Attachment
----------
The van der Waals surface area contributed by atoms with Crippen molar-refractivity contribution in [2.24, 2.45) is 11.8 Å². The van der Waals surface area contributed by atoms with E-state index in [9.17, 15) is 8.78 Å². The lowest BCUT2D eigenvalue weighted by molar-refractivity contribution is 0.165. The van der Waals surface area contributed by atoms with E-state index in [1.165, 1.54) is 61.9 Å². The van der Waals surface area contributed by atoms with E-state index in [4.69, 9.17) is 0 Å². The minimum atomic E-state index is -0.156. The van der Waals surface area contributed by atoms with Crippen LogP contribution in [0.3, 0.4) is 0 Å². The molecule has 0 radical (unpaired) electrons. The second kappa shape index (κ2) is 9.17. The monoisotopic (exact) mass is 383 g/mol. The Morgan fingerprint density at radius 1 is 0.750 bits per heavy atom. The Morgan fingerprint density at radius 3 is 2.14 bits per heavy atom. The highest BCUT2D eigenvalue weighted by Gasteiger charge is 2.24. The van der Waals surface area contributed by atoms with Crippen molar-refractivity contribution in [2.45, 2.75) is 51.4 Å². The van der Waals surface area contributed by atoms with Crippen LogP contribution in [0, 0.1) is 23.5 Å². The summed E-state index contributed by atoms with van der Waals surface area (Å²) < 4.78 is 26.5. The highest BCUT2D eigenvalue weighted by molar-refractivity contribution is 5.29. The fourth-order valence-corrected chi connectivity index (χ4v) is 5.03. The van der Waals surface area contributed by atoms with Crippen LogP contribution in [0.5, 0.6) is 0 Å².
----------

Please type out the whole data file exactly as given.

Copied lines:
The van der Waals surface area contributed by atoms with Crippen molar-refractivity contribution in [2.24, 2.45) is 11.8 Å². The van der Waals surface area contributed by atoms with E-state index in [9.17, 15) is 8.78 Å². The lowest BCUT2D eigenvalue weighted by molar-refractivity contribution is 0.165. The van der Waals surface area contributed by atoms with E-state index in [1.165, 1.54) is 61.9 Å². The van der Waals surface area contributed by atoms with E-state index in [4.69, 9.17) is 0 Å². The minimum atomic E-state index is -0.156. The van der Waals surface area contributed by atoms with Crippen LogP contribution in [0.3, 0.4) is 0 Å². The molecule has 0 radical (unpaired) electrons. The second kappa shape index (κ2) is 9.17. The monoisotopic (exact) mass is 383 g/mol. The Morgan fingerprint density at radius 1 is 0.750 bits per heavy atom. The Morgan fingerprint density at radius 3 is 2.14 bits per heavy atom. The highest BCUT2D eigenvalue weighted by Gasteiger charge is 2.24. The van der Waals surface area contributed by atoms with Crippen molar-refractivity contribution in [2.45, 2.75) is 51.4 Å². The van der Waals surface area contributed by atoms with Crippen LogP contribution in [0, 0.1) is 23.5 Å². The summed E-state index contributed by atoms with van der Waals surface area (Å²) < 4.78 is 26.5. The highest BCUT2D eigenvalue weighted by molar-refractivity contribution is 5.29. The fourth-order valence-corrected chi connectivity index (χ4v) is 5.03. The van der Waals surface area contributed by atoms with Crippen LogP contribution in [0.5, 0.6) is 0 Å².